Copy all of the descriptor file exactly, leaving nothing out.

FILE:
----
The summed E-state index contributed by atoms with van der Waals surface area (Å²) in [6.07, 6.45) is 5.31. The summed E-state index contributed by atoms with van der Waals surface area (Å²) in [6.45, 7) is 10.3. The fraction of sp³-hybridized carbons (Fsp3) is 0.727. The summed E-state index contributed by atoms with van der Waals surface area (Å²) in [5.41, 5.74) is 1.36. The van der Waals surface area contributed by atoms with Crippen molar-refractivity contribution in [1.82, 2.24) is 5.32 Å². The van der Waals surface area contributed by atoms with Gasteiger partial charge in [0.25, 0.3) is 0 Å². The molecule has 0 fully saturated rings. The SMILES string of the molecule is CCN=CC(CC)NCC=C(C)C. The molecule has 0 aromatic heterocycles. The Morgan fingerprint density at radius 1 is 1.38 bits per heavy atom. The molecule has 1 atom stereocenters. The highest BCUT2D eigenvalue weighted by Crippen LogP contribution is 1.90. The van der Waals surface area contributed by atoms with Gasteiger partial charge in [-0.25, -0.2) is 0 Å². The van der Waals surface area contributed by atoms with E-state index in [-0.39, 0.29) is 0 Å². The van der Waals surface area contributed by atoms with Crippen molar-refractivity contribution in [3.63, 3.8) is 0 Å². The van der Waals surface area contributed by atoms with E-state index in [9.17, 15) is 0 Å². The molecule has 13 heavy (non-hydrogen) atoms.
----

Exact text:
The summed E-state index contributed by atoms with van der Waals surface area (Å²) in [6.07, 6.45) is 5.31. The summed E-state index contributed by atoms with van der Waals surface area (Å²) in [6.45, 7) is 10.3. The fraction of sp³-hybridized carbons (Fsp3) is 0.727. The summed E-state index contributed by atoms with van der Waals surface area (Å²) in [5.41, 5.74) is 1.36. The van der Waals surface area contributed by atoms with Crippen molar-refractivity contribution in [1.82, 2.24) is 5.32 Å². The van der Waals surface area contributed by atoms with Gasteiger partial charge in [0.25, 0.3) is 0 Å². The molecule has 0 fully saturated rings. The SMILES string of the molecule is CCN=CC(CC)NCC=C(C)C. The molecule has 0 aromatic heterocycles. The Morgan fingerprint density at radius 1 is 1.38 bits per heavy atom. The molecule has 1 atom stereocenters. The highest BCUT2D eigenvalue weighted by Crippen LogP contribution is 1.90. The van der Waals surface area contributed by atoms with Gasteiger partial charge in [-0.25, -0.2) is 0 Å². The van der Waals surface area contributed by atoms with E-state index in [-0.39, 0.29) is 0 Å². The van der Waals surface area contributed by atoms with Crippen molar-refractivity contribution in [3.63, 3.8) is 0 Å². The van der Waals surface area contributed by atoms with E-state index in [9.17, 15) is 0 Å². The molecule has 13 heavy (non-hydrogen) atoms.